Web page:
Tune in to Stonybrook U. radio on Friday, Nov. 8 between 3-5 PM with guest DJ Marshall Brown of Save The Great South Bay …
Chris and his team helped link septic tank seepage to the nitrogen fueled algal blooms around Long Island. Today, we know that we need to deal with the 500,000 septic tanks on Long Island if we are to save our bays, rivers, ponds, and marshes, and preserve our drinking water. Today, as various scientific experts and public officials grapple, along with our environmental non profits and the public with the question of how we address our water quality issues, Gobler's work is essential in charting the right path.
So what will the county do? What will Long Island do? Clearly, it will take billions to address the septic tank issue. That's where the IBM Smarter Cities award will come in handy. Suffolk County won $500,000 worth of consulting from IBM to study the issue of sewer and waste water treatment planning. Rest assured, when it comes time to remove and replace the 100,000 septic tanks with something green, they will have a full, complete and accurate inventory, and a process. Beyond that, everyone -- the governor, our senators -- agree that we need sewer systems and modern waste water treatment technology and the funding to make that possible.
We of Save The Great South Bay applaud your leadership in helping to shine a light on the major issue threatening all of Long Island's bays, rivers, ponds, its very drinking water, and with that our way of life. With the release of The Comprehensive Water Resources Management Plan, the public at large, the 1.5 million people who live in Suffolk County and the 1.35 million in Nassau County, can begin to understand the collective threat we face from nitrogenous waste in our groundwater.
The public release of the report was truly a watershed moment. It was also a call to action. The now over 1100 members of Save The Great South Bay are ready to do their part to raise awareness about the threats our waters face, and to seek, in partnership with local officials and other environmental non-profits, solutions that would help preserve Long Island as a desirable place to live for our children and grandchildren.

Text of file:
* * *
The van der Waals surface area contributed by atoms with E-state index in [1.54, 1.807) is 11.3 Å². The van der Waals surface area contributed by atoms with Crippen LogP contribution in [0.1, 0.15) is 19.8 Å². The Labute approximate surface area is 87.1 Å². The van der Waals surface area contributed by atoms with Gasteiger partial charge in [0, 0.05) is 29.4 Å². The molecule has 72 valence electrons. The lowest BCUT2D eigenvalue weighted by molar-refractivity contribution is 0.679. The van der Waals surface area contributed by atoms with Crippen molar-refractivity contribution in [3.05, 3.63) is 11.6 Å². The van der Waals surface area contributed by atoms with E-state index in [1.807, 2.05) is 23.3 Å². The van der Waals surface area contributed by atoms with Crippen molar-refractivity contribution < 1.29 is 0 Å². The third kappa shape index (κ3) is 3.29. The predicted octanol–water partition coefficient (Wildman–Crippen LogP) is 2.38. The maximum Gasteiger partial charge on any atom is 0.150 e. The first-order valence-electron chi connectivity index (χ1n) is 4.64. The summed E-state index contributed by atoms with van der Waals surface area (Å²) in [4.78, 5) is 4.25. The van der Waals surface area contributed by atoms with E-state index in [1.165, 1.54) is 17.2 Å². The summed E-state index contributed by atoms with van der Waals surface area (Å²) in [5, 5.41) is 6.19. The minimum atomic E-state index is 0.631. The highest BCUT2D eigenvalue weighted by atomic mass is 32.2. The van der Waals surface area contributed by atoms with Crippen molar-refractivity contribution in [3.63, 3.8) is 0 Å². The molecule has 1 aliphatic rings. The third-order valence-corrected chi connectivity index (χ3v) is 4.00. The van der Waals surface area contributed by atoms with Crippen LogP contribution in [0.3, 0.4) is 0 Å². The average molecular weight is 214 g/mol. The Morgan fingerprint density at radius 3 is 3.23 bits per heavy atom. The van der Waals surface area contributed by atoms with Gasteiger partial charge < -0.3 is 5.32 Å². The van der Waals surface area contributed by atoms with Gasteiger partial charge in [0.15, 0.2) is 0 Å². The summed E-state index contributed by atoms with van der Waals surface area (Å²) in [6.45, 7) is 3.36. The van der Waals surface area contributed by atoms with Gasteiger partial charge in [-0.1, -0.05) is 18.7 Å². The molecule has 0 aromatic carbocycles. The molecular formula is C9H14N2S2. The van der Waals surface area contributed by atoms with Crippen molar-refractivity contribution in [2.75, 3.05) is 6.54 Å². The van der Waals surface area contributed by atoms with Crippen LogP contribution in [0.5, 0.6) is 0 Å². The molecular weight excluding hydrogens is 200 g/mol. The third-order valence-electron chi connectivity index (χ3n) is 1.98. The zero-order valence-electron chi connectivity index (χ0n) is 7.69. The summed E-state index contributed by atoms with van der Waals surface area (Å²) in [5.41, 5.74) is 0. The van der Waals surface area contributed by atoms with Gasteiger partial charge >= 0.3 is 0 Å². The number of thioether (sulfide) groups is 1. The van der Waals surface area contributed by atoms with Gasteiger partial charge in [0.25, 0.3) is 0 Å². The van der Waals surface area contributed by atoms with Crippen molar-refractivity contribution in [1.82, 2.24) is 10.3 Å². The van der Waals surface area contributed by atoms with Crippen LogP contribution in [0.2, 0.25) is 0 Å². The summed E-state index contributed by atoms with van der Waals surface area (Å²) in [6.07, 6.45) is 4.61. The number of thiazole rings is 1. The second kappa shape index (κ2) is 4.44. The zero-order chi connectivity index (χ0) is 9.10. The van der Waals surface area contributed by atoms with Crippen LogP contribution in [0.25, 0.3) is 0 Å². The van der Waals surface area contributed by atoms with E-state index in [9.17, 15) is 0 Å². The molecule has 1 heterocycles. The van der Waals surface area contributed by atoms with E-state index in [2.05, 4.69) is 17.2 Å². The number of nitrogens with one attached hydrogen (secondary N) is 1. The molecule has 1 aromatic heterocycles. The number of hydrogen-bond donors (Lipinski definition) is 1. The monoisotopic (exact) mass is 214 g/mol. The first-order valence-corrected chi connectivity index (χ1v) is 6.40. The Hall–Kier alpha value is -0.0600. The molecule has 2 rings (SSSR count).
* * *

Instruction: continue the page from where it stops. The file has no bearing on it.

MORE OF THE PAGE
It is important to remember that many of the land use issues discussed each week have real impacts to the lives of Long Islanders, and failure to heed economic and environmental warning signs can lead to real consequences. If we fail to protect our water system, the consequences will be dire.
In recent weeks, environmentalists, New York State government leaders, News 12 Long Island and others have been working on a public campaign to increase public awareness about Long Island’s drinking and surface waters. Failing to protect the aquifer is costly on a variety of fronts. With the recent call for state intervention, and the return of brown tide on the South Shore, it’s critical that action is taken sooner rather than later.
Scientists have determined that increasing pollution from sewage, pesticides, and toxic chemicals threatens Long Island’s water. Aging sewer and septic systems leak nitrogen into our underground supply of fresh drinking water, which flows into our creeks, bays, and harbors. This leads to “red tides” and other environmental problems that choke sea life, kill fish, and poison shellfish that people eat.
Fortunately, we can fix it. Citizens Campaign for the Environment, Group for the East End, Long Island Pine Barrens Society, and The Nature Conservancy have been working together for over a year to form the Long Island Clean Water Partnership—a grassroots initiative to restore and protect Long Island’s water resources on a comprehensive level. But action by local, county, and state officials is needed right now if Long Island’s water quality is to be protected and restored for our children and grandchildren. We all have good reason to make sure our water supply is clean and healthy, and we each have a part to play in protecting it for the future.